Psychotherapy is often described as an art as much as it is a science. The professional relationship between a therapist and their client can be a tricky one. Especially when it comes to bad habits of either the therapist or the client.
One of these bad habits is especially frustrating to clients — a therapist’s constant yawns during session. People often read into a yawn far more than what is usually meant — or not meant — by the behavior.
Part of the problem is yawning itself — we don’t really know why people yawn in the first place. So a person often will assume the worst — “I’m boring him with what I’m talking about.”
But that’s often not the case.
The only thing we know for certain about why humans yawn is that there are a lot of theories. The most popular theory is that we yawn when we’re bored or tired. This theory suggests that when we’re bored or tired, we tend not to breathe as deeply as we do when we’re thinking or engaged with an activity or conversation. Therefore our brains are becoming oxygen-deprived. The theory is that the act of yawning increases oxygen in the blood, which in turn increases oxygen to the brain.
Another set of theories focuses on the impact of yawning behavior on our lungs. One idea is that yawning helps keeps our lungs lubricated with an oil-like substance called surfactant. Another lung-focused theory is that yawning stretches our lungs, which is like flexing a muscle. You don’t do it very often, but it feels good when you do.
One of the more popular theories is that there is some important social component to yawning. Guggisberg and colleagues (2011) noted, “The only specific effect of yawning that could be demonstrated so far is its contagiousness in humans, some non-human primates, and possibly dogs, whereas all studies investigating physiological consequences of yawns were unable to observe specific yawn-induced effects in the individual of any species.” In other words, none of the physiological reasons for yawning really pan out when looked at by researchers.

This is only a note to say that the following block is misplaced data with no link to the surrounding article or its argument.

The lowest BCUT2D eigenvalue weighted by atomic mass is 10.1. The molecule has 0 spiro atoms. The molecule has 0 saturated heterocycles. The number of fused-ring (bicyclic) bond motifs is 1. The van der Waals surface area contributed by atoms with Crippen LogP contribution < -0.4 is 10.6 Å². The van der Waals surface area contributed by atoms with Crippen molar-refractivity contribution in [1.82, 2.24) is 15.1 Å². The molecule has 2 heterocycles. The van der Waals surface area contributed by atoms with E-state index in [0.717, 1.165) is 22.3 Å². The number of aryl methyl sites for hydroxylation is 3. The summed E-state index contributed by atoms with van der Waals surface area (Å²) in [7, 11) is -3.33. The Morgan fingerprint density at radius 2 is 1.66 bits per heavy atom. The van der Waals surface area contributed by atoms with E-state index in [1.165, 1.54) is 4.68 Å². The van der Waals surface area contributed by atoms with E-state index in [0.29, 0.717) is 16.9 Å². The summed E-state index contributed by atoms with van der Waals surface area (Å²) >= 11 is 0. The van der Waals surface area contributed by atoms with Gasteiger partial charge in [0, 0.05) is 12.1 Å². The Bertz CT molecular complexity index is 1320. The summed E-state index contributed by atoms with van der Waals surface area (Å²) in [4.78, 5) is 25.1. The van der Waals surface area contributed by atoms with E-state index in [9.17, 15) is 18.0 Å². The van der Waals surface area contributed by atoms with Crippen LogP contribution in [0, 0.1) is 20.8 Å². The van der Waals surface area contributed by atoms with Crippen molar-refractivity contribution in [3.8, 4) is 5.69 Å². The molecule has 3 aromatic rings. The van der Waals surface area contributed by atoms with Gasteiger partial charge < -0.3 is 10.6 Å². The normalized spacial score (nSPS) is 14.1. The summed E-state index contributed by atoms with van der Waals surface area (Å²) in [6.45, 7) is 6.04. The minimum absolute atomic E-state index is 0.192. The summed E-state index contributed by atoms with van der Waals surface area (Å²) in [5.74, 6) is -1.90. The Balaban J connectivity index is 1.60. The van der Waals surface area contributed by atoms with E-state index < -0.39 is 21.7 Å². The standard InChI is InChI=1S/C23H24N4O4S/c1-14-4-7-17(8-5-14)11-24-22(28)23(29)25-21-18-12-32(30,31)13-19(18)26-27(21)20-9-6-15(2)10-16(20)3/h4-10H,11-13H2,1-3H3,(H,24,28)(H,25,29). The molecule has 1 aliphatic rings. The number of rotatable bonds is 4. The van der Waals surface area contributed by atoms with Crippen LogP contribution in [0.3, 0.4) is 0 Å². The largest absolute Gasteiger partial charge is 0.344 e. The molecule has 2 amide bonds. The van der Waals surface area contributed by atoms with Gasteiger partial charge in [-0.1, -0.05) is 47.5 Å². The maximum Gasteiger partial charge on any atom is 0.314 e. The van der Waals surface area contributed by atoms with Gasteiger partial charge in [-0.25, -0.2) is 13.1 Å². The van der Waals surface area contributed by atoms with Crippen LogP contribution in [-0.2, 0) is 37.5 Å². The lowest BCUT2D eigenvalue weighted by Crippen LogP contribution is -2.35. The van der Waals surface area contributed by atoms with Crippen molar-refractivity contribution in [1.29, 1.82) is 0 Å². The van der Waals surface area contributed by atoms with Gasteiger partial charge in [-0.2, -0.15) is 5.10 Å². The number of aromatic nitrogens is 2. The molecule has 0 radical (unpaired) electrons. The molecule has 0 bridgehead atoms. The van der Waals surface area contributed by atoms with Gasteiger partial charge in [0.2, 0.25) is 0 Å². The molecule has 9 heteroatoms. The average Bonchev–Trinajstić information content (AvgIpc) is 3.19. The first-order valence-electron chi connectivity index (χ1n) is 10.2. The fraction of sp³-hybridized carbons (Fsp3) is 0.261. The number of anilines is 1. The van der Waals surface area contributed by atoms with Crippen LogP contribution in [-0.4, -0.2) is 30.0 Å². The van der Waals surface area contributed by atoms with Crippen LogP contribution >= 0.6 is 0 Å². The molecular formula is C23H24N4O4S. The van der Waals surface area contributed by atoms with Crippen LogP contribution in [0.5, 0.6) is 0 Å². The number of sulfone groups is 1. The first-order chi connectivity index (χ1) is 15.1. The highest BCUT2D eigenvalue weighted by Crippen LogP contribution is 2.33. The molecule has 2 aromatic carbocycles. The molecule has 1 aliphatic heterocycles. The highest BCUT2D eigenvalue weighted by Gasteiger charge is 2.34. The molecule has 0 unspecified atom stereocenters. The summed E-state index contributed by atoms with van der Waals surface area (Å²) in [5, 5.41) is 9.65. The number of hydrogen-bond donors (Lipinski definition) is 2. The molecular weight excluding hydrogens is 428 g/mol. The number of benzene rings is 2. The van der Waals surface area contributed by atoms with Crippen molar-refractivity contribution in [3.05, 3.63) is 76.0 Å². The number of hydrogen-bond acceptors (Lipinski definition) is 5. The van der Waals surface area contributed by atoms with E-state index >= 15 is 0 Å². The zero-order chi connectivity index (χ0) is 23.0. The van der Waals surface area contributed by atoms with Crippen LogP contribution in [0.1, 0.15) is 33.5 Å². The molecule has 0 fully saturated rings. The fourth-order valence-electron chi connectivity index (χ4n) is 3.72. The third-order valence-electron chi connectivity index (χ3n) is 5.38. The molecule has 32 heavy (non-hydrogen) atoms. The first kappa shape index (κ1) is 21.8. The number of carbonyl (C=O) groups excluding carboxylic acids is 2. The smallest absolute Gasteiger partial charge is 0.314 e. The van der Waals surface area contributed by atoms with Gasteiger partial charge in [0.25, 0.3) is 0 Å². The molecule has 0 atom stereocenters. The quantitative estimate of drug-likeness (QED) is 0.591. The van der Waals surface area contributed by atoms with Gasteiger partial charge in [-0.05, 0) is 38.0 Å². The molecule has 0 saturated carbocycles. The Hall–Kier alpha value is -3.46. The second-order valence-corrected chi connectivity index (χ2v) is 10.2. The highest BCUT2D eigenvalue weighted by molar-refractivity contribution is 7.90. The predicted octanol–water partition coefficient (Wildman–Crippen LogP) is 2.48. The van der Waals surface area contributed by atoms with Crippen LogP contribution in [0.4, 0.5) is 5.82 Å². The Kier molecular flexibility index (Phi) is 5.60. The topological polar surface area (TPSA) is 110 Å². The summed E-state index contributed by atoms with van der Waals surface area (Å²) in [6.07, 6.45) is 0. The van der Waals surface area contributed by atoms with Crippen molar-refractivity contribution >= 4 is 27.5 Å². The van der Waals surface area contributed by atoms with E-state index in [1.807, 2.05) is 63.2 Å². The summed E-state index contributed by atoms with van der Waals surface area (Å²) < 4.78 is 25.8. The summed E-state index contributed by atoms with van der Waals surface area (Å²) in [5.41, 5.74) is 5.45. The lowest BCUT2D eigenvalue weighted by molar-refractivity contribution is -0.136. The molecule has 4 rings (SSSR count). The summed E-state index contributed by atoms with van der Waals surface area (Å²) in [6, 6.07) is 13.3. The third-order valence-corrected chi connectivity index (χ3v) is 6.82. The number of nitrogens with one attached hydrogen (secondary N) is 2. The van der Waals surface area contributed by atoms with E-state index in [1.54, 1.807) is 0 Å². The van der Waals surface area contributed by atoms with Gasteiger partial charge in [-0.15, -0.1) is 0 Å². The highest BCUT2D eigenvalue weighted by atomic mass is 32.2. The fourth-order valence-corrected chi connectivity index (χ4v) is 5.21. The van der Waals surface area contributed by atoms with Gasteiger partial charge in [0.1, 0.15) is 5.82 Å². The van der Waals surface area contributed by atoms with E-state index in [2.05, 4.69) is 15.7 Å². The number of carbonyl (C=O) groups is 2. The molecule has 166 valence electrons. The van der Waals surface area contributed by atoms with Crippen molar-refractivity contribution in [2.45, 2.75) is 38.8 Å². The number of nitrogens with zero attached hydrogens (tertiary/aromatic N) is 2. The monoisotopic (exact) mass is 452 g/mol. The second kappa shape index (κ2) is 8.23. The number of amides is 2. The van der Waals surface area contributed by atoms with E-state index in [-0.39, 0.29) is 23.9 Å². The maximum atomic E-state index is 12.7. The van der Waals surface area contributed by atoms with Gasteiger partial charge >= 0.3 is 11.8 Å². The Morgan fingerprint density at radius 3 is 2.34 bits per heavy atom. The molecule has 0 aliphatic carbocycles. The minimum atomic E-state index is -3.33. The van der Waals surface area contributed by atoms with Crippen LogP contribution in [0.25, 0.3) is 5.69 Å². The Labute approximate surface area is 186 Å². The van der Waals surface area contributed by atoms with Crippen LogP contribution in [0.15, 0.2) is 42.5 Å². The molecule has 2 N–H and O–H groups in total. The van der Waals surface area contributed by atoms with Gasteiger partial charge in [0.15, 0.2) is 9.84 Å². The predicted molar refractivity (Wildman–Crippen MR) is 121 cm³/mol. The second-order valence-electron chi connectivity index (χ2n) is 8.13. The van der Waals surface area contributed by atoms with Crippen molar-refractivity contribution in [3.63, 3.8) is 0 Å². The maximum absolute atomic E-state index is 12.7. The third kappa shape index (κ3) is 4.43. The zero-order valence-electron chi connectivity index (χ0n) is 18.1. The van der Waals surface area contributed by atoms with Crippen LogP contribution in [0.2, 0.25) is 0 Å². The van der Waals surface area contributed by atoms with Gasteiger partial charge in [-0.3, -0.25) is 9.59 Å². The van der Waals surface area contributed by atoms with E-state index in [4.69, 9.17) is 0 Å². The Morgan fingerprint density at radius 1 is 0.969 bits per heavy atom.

Yet other researchers suggest there is an evolutionary reason for yawning — one that is no longer serving its evolutionary purpose. Whatever that purpose may have been.
Yawns are, however, socially contagious, and we still don’t quite understand why that is.
If you come away from this entry scratching your head about the purpose and meaning of yawns, you’re not alone. As you can tell by this cursory look at the research, we are basically still in the dark about why they occur in the first place, what purpose they serve, and why they can be socially contagious.
Psychotherapy and Yawning
This suggests two things about yawning in psychotherapy. The first is that we shouldn’t be too hard on a therapist who has a yawning fit while in session. There’s no hard evidence yawning is directly related to boredom or our mind’s focus. We all have certainly observed a correlation there, but our self-observation is often unreliable.
Second, although we don’t know why people yawn or what purpose yawning serves, a therapist should always be at their professional best when seeing clients. That means coping well with stress, dealing with counter-transference and practice issues as they arise, and maintaining a healthy lifestyle. This latter point means eating right, getting some regular exercise and getting a regular 7 to 8 hours of sleep every night.
If a therapist is doing all of these things, and still gets an attack of “the yawns” while in session, give them a break the first few times it happens. But if it seems to happen every time you’re in session, consider changing appointment times. There are certain times throughout the day that a person can become more tired than usual, such as first thing in the morning, late afternoon (often after 4:00 pm), and right after lunch (early afternoon).
If that doesn’t seem to impact the amount they yawn, consider talking to the therapist directly about this behavior. While it may seem petty to some, or not really relevant to the reason a person is in therapy, it can negatively impact the therapeutic relationship in subtle (and not so subtle) ways. It’s best to bring it out into the open and talk about it.
Yawning is rarely something most of us have much control over. Keep that in mind before you read into your therapist’s yawns, and understand that he or she likely doesn’t find you boring — they just can’t help themselves sometimes.
Guggisberg AG, Mathis J, Schnider A, Hess CW. (2011). Why do we yawn? The importance of evidence for specific yawn-induced effects. Neurosci Biobehav Rev., 35, 1302-4.